This is a sampling of modern Native American fiction and poetry
In the face of constant poverty and lack of opportunities on his Spokane Indian reservation, nerdy cartoonist Junior makes the decision to leave the reservation to attend the all-white public school where he is the only Native-American and subject to constant bullying and stereotypes. His cartoons, present throughout the book, help him to cope and understand.
Tayo, WW II vet and former prisoner of war, returns to his Laguna Pueblo reservation, but does not find any consolation for all that he endured. Only by delving into the history, traditions, beliefs and ritual practices of his people will he find resolution.
Vizenor combines traditional trickster tale themes and biting satire to skewer stereotypes of Native Americans and academia.
This novel was awarded the1969 Pultizer Prize for fiction. Momaday's semi-autobiographical novel is about a Native American caught between two worlds, life on the reservation and another in an industrial American city.
Novelist and poet John E. Smelcer, member of the Ahtna Tribe of Alaska, does not mince words in his satiric send-up about Native Americans.
The Fur Queen may be the source of life and death. Despite successful lives as adults, two Cree brothers carry the scars of abuse after being taken from their Northern Cree Reservation to a residential school to be converted to Christianity.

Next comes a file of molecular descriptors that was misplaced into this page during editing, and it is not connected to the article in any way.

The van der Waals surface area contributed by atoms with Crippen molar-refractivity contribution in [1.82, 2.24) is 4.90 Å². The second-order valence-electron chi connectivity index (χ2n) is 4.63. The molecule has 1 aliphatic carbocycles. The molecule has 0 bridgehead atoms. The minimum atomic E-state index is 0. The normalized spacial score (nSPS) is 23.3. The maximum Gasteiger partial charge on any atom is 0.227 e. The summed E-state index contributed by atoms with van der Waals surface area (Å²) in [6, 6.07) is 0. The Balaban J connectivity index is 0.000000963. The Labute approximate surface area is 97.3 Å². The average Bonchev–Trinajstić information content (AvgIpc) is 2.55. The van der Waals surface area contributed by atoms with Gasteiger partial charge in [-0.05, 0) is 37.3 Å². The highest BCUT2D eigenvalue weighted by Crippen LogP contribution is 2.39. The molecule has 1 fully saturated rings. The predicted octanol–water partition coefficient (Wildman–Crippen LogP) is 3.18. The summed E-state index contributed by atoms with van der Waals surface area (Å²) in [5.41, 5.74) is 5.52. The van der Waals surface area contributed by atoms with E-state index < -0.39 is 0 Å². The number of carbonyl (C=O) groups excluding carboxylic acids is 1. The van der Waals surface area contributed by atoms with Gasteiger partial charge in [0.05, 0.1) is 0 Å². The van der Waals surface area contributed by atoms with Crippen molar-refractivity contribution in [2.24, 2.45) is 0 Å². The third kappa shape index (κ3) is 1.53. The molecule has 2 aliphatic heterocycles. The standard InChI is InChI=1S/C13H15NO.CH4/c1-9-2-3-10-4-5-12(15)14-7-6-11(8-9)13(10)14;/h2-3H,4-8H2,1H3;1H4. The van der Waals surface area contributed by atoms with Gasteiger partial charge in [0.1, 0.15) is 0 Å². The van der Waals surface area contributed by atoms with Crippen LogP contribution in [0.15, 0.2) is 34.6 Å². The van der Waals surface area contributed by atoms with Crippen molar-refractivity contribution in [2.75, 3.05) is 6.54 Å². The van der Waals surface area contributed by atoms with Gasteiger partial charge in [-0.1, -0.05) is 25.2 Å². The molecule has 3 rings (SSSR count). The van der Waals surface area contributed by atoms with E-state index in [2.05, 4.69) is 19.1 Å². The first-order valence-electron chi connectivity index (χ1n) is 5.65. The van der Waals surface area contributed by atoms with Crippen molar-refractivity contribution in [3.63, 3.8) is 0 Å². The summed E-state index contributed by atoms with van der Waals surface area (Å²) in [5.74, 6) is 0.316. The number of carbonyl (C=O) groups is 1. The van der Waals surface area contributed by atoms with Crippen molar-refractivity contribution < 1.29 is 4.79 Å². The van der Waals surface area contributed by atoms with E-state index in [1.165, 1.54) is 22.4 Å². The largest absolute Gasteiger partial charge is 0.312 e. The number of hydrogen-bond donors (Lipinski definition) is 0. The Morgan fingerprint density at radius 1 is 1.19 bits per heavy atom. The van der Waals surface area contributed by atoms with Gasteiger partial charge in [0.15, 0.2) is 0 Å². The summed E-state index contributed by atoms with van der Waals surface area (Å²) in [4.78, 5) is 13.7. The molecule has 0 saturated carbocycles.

A collection of short stories about men in combat, some of whom are Native Americans, as they struggle to find meaning.
Tommy Orange explores urban Native American identity through a spectrum of character perspectives. Twelve Native American characters who struggle with their own hardships, combined with the memory of a tragic history as a people, hope to find meaning or solace at the Big Oakland Powwow in California.
Fourteen stories by Mohawk writer Maurice Kenny, who presents different aspects of truth as portrayed in old and modern tales.
This story is set in the near future on the land of the Dinétah (the Navajo reservation), after a cataclysmic global warming has drowned most of the world. There has been a (literal) rebirth of the gods and heroes of myth in the aftermath of this cataclysm. Maggie Hoskie, the heroine, is a monster slayer and is sent on an adventure that tests her origins and skills. This is an exciting story that highlights the myths and legends of the Navajo people in the context of post-apocalyptic fantasy.
As a member of the Monacan Indian Nation, Karenne Wood intertwines history, folklore, feminism, and a reverence for earth and nature in this collection of poems which are chant-like in form and rhythm.